So the days of architects designing buildings in isolation is gone, according to Zeiss. “What I suspect you’ll see is that if you design a building, you will have to supply a Building Information Modeling (BIM) model to the city so that they can model what the impact of the building will be as far as solar radiation, wind analysis, natural lighting in nearby buildings, etc.”
It’s this complex data that Campbell is hoping to be able to generate through the Digital Cities initiative. “Complex airspace issues are something I’m interested in. For instance, how do we define on a site that up to 20 metres certain regulations apply and beyond 20 metres others apply? The same kind of challenge is raised with mixed-use buildings. How do we visually represent the complexity of a building’s function – the mix of commercial, residential and community space? Just from basic tests, we know that being able to do analysis of the environments is much richer in 3D than it is in 2D.”
What Autodesk is bringing to the table is all the tools that will allow any municipality to populate a 3D model with photorealistic streetscapes, transportation corridor models, utility corridor models, and the modeling of the interiors of buildings.
“Creating a smarter model means integrating architectural and engineering designs for buildings and other structures, which are increasingly captured as BIM models, transportation, utility and telecommunications network information, and traditional geospatial maps, and making it so that this urban model is accessible to many more people,” explains Zeiss. “Who can actually see these models and do something with them? We want urban 3D models to be accessible to smaller municipalities that don’t have the skills or budget that larger cities have to develop and maintain these models.”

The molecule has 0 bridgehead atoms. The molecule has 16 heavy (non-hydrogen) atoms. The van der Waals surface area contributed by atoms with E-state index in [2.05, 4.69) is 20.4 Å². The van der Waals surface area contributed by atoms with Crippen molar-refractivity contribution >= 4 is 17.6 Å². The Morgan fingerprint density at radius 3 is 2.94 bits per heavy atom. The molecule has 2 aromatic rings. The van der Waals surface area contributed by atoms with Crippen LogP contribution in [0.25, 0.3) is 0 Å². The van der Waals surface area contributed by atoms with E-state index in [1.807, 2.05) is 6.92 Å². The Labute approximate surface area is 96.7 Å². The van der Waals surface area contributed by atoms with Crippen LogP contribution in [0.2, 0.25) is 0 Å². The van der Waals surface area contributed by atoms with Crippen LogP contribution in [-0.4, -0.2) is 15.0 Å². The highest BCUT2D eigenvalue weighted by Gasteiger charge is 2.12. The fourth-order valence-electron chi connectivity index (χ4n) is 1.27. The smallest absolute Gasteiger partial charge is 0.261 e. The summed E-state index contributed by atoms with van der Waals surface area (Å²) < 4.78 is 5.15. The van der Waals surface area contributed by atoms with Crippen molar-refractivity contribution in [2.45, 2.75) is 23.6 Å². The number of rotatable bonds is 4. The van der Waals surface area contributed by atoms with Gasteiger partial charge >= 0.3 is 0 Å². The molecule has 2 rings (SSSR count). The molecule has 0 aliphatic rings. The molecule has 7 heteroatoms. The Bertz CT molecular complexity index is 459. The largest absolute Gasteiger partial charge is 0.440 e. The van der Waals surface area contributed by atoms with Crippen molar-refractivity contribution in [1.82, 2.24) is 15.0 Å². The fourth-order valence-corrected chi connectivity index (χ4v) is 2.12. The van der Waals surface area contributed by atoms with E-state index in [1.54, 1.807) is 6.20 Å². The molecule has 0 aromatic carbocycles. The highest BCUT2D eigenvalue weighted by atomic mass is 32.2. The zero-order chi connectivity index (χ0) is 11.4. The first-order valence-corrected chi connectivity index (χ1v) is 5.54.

Campbell is enthusiastic — the more information the city can provide during the development process, the better.
But perhaps the most important benefit the initiative will bring to Vancouver in the short term is a better tool for informing the public.
“One of the things that has long been known to us is that while it’s pretty straightforward for staff or professionals to understand 2D drawings, the general public can have a very difficult time of it,” he explains. Starting with a 3D rendering, everyone is starting from a common, shared concept of a development.”
As cities try to create more sustainable environments in coming years, this integrated model should make the process easier to manage – particularly in modeling new and existing buildings for LEED certification within those cityscapes.
Watch for updates on the Green Business website as this pilot project continues.
The Digital Cities initiative is also being pursued in Incheon, Korea and Salzburg in Austria.